In this case, the joke is that everything is dust and there is no meaning to the universe, and you realize that joke, then it no longer hurts. You realize life sucks, but then you have to power to deal with the pain and move on in a way that brings life into the world and those around you. It’s a tremendous philosophical application of Paul, “O death, where is your sting?”

      Everything I just said comes from Rollins. I hope that helps.


  7. Angela Romano says:

    Hi Peter,

    I’ve been reading some of your work by way of introduing seminary students to alternate concepts of church.

    I’d be interested in hearing your response to Will on the idea that you don’t need to use the word “god” because you’re really talking about “healthy v. unhealthy psychological responses to the world.” If that’s the case, the students would be better served if I handed you off to a professor of psychology.


  8. Angela Romano says:

    And while I agree that much is in the eye of the beholder, most of us aren’t apt to see sea urchins where others see volcanoes.


  9. Pingback: Peter Rollins responds to Richard Beck: It’s not the size of the wand that matters, it’s the magic that’s in it « roguebaptist.org

  10. fregas says:

    As an ex-christian agnostic who practices zen buddhism (say that three times), i find something useful in almost everything you say or write. However, i have a hard time understanding what it is you really believe. I can totally see how god is often used by the church as an idol to make them feel certain and right and sadly, often better than others. I think smashing this idol is a good thing. I think you are espousing good practices, socially, religiously, intellectually, socially.

    However, as others have mentioned, much of that idol smashing, accepting of the other, etc. seems simply like very secular, morally and socially uplifting practice. I have a hard time seeing if you believe in a real god beyond the false one, in real miracles or a real resurrection, beyond the individual’s psychological or spiritual one. Peter, what do you really believe? You have complained that the new atheists (and i suppose by association, agnostics like me) “don’t go far enough”? What is the next step then, besides simply to stop using god as a crutch and accepting people? Do we really need any beliefs about jesus and miracle to do these things? Are you merely an agnostic or atheist who likes Christian language and symbolism?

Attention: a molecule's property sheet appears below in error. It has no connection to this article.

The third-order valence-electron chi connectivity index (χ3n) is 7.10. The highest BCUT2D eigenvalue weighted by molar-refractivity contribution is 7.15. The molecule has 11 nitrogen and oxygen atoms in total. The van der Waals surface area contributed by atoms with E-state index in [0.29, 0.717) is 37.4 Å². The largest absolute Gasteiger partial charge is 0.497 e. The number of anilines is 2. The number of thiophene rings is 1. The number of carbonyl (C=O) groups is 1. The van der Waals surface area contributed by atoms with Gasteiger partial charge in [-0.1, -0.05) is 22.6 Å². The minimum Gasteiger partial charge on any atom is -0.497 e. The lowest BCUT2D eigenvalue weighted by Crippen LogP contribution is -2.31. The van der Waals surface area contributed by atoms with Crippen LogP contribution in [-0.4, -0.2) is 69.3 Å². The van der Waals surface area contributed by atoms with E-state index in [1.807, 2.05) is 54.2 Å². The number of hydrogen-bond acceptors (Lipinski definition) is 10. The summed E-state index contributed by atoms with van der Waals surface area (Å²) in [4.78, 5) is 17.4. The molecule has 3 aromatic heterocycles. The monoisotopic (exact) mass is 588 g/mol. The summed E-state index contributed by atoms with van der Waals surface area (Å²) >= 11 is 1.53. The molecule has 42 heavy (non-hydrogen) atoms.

Also, I know you have heard this before, but much of what you write about synchs with buddhism nicely.

  11. Debbie says:

    Only the moment of ‘death’ will SHOW somebody The Resurrection.

    I related to Peter because I have been at the place of losing everything and even my life and my unborn babies was ebbing away and I prayed to a God I wasn’t even sure was there. He was.

    It changed everything and then it changed nothing…very weird. My circumstance didn’t change but how I experienced it certainly did. Who would have thought that carpenter from Galillee is truly alive….those who have met Him.

    The people who are in the place of ‘humility’ before their own death are usually the people who know God yet they are also the poorest of the poor and don’t sprout their stories over the Internet or can even afford to write a book let alone sit around drinking coffee speculating.

    They see God though :) and it’s up to us to judge whether it’s real or just a psychological trick.

  12. Nes says:

    I think a lot of people’s confusion here stems from the fact that Peter is not thinking of “belief” as “an intellectual assent to a proposition”. Peter could care less about whether something is “true” or “false” because thinking in such a paradigm misses that real reality cannot be understood in binaries – we live out what we believe. Thus, our lives are reflections beliefs – not what we say we believe.